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February 21, 2018

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5 Signs You Have a Bad Immigration Attorney

August 31, 2016

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There are a lot of good attorneys in the immigration bar, but there are many who should be avoided at all costs.  At Sheridan Green Law PLLC, we file a lot of complaints with the state bar against other immigration attorneys, and we hear the same heartbreaking stories from clients over and over again.  Moreover, the consequences of getting a bad apple in immigration law can negatively alter the course of your life or even place you or your loved ones in serious danger.

Based on our experiences, we have come up with a list of warning signs.  If you see any of these signs, beware. If you see multiple, or all of these red flags, run.

 

1.  The attorney never tells you what is going on Good attorneys keep their clients up-to-date on new developments in the case, both good and bad.  If your attorney does not talk to you, or if he or she becomes suddenly non-communicative, be on the alert.  It is possible that something has gone wrong (and you have limited time to file an appeal) or that the attorney has not done your work and does not want to admit it.

 

2.  You keep getting shuffled around.  At firms with multiple attorneys, a certain amount of shuffling is to be expected.  It may keep down costs to delegate certain tasks to less experienced attorneys or even paralegals.  But if you find yourself having to explain the same basic facts of your case over and over again to different attorneys, this is a red flag.  It can mean either that the law firm has bad internal communication procedures (why hasn’t one person written down your story in a format that all the others have access to?) or that the firm has a lot of attorney turnover.  If lawyers don’t stay long, there may be problems at the firm you are not seeing, and this may lead to mistakes being made in your case.

 

3.  You cannot get a refund for work that has not been done.  All attorneys are required to keep unearned client funds in a trust account separate from the operating account of the law firm.  If you ask for a refund (and the firm genuinely has not yet done the work you hired them to do) and they are not willing to give it to you, there is a possibility they are mixing client funds with firm funds.  This is common and is one of the number one causes of attorney discipline by the state bar.  The worry for the client is that if the economic fortunes of the firm go downhill, your money may disappear.  This can be particularly devastating if you then need to file a quick appeal or a motion to reopen and you can’t afford a new lawyer.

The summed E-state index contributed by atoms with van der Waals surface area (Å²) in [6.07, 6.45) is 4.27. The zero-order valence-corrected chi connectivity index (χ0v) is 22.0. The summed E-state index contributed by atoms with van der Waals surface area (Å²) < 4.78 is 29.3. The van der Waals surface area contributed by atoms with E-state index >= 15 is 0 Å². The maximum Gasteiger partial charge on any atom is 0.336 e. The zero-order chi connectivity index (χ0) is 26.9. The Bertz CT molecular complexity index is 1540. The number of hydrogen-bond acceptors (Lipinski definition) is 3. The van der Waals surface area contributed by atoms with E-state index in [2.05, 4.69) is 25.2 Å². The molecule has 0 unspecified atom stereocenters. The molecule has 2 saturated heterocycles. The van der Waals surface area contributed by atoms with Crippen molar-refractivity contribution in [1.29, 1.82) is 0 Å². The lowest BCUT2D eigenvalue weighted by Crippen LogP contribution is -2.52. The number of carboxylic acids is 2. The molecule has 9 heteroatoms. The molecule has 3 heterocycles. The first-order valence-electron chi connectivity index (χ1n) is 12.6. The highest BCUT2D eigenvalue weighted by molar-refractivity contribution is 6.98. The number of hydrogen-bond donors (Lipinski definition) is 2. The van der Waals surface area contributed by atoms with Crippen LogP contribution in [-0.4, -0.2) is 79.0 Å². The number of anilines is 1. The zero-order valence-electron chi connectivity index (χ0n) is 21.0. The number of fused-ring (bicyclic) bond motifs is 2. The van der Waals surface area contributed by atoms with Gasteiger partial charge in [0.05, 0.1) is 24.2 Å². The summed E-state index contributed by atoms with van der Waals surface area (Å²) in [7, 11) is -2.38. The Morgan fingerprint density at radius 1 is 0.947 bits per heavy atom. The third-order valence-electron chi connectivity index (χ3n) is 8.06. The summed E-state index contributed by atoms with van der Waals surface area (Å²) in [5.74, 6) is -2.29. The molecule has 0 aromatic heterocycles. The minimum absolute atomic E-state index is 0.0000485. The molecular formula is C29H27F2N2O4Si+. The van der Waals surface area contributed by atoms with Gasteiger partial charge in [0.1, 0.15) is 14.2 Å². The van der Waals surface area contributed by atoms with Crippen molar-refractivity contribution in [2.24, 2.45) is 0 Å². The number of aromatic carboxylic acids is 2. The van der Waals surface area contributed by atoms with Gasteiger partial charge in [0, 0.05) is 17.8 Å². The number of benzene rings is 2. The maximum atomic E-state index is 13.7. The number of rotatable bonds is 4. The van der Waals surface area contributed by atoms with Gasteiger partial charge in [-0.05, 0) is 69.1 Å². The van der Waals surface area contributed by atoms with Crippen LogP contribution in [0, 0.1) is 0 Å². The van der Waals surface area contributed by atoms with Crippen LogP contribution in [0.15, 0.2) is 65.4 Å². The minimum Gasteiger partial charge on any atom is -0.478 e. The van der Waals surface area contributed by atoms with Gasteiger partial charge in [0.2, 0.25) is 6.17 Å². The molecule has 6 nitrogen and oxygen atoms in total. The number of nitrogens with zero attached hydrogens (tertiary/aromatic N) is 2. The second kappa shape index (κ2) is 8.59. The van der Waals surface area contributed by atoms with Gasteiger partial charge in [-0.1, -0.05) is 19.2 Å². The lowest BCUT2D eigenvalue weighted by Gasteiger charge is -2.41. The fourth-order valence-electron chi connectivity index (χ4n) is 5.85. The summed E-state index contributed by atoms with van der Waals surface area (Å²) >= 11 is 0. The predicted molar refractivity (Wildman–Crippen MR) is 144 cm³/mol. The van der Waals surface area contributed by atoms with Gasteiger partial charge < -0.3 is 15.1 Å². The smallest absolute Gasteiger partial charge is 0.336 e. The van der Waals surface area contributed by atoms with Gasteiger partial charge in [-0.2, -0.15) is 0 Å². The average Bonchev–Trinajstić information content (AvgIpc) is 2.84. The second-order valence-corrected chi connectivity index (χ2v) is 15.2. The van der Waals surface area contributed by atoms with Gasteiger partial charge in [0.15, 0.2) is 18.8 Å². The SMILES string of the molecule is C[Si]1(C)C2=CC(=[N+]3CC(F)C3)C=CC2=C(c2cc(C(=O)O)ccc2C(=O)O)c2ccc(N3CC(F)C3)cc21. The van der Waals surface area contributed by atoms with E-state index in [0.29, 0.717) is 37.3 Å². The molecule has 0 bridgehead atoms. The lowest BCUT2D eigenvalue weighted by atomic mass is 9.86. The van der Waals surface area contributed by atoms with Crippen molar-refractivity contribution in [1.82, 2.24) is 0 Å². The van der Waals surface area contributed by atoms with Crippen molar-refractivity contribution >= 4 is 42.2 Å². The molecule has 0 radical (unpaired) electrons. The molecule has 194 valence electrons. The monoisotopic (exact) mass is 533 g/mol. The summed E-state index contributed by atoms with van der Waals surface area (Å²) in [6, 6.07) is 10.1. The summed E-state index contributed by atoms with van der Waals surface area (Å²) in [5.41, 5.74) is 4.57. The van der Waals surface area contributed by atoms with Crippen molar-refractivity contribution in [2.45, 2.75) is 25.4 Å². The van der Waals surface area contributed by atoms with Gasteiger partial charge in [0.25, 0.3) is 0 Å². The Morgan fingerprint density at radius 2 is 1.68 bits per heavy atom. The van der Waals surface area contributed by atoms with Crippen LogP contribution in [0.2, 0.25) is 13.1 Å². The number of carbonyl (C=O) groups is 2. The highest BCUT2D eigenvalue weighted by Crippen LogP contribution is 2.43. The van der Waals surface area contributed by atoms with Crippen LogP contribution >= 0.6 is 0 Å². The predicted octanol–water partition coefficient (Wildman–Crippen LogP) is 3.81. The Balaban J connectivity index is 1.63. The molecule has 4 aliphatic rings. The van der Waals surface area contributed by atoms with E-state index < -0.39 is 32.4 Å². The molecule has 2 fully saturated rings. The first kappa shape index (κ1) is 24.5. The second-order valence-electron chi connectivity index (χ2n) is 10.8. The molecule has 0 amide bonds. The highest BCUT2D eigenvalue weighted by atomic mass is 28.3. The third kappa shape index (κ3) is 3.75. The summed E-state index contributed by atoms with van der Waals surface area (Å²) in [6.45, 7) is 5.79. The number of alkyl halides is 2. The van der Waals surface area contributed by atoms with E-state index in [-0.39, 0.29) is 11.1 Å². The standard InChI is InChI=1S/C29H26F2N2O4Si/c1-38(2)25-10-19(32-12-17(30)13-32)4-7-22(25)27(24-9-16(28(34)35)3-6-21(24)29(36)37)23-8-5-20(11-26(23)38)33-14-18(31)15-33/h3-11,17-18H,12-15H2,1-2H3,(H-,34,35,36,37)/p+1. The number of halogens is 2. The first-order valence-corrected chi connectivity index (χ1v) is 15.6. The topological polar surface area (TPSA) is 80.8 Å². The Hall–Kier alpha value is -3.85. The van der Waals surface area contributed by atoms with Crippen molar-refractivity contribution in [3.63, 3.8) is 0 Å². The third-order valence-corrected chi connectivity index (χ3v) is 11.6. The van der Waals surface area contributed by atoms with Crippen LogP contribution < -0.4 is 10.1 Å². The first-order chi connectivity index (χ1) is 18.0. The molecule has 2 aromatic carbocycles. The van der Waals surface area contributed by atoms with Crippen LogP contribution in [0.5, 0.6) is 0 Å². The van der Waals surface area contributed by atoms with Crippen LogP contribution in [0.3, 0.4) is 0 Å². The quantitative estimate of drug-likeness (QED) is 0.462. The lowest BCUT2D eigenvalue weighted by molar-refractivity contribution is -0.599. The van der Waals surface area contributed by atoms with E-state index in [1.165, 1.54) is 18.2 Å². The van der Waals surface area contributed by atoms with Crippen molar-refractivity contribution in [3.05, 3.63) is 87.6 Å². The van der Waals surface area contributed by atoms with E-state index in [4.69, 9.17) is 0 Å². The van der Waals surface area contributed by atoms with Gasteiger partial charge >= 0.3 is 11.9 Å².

4. Paralegals are dismissive or lie about having filed documents they have not filed.  Corporate culture trickles down.  Paralegals tend to adopt the attitudes of the attorneys they work for.  And while the attorneys may have enough sense not to be condescending to your face, if the paralegals are disrespectful, it may be because the attorneys act that way in private.  Attorneys who don’t care about you as a person and your particular matter generally don’t do quality work.

 

5.  The attorney has disciplinary history.  Before you even hire an attorney, check him or her out on the state bar website.  All attorneys are listed and if you know their name, you can find them and see if they have been in trouble with the bar before.  If they have, run.  As attorneys who file a lot of complaints, we can tell you the sad truth that lawyers have to screw up a lot before they get in trouble.  So if a lawyer has been suspended or reprimanded, they probably committed a lot of other malpractice that the bar did not know about or act on.  Evidence of disciplinary history is like the tip of the iceberg: 90% of bad behavior lies below the surface.

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